The Department of Justice is preparing proposals to roll back the legal immunities enjoyed by Big Tech companies under Section 230 of the Communications Decency Act (CDA), in measures that will be announced as early as Wednesday, sources told the Wall Street Journal.
Via the WSJ:
The Justice Department is set to propose a rollback of legal protections that online platforms have enjoyed for more than two decades, in an effort to make tech companies more responsible in how they police their content, according to a Trump administration official.
Section 230 gives Big Tech companies immunity from lawsuits arising from user-generated content. If a person is defamed on Google, YouTube, Facebook, Instagram, Twitter, or other big tech platforms like Reddit, those platforms are not legally liable for the content like a traditional publisher might be. This allows social media platforms to host billions of posts from users without a potentially crippling legal risk.
As Big Tech platforms have grown increasingly interested in censoring content posted by their users, however, many lawmakers have argued that they are behaving like traditional publishers, censoring and editing and approving their users’ posts. As such, a growing number of lawmakers have argued that the legal immunities of Section 230 should be contingent on platforms maintaining a hands-off approach to the speech of their users.
Another problematic element of Section 230 is subsection c-2, which grants tech companies immunity from lawsuits arising from their censorship of “objectionable” content. This immunity gives them broad leeway to censor users, leaving no legal recourse for those who are censored — even if their social media accounts are critical to their livelihood or career.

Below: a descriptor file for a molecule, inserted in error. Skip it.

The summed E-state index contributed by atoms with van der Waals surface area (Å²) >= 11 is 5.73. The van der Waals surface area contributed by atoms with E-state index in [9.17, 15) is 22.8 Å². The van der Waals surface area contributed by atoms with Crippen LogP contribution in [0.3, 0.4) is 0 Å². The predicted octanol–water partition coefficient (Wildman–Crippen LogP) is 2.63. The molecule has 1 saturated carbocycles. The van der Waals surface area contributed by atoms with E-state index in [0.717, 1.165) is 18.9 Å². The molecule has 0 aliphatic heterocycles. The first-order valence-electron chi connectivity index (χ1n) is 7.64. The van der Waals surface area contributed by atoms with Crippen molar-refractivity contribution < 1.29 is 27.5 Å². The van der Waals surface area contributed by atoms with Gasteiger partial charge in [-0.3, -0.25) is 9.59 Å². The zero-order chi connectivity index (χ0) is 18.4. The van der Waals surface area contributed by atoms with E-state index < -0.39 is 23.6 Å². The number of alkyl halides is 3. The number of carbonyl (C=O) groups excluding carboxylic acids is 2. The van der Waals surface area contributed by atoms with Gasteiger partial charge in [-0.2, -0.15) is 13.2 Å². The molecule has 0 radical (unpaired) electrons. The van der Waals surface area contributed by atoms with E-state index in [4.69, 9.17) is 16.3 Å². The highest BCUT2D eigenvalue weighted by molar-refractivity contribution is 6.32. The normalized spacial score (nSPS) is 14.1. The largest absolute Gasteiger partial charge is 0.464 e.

However, according to the Wall Street Journal, the Justice Department’s proposals go beyond merely addressing the question of censorship:
The department’s proposal, for instance, would remove legal protections when platforms facilitate or solicit third-party content or activity that violates federal criminal law, such as online scams and trafficking in illicit drugs. The department also wouldn’t confer immunity to platforms in instances involving online child exploitation and sexual abuse, terrorism or cyberstalking. Those carve-outs are needed to curtail immunity for internet companies to allow victims to seek redress, the official said.
The Justice Department also will seek to make clear that tech platforms don’t have immunity in civil-enforcement actions brought by the federal government, and can’t use immunity as a defense against antitrust claims that they removed content for anticompetitive reasons.
According to the report, it also appears that the Justice Department won’t try to strip tech companies of their immunity for censoring “objectionable” content, instead aim to spur Big Tech to be “fairer and more consistent in their decisions to take down content they find objectionable.”
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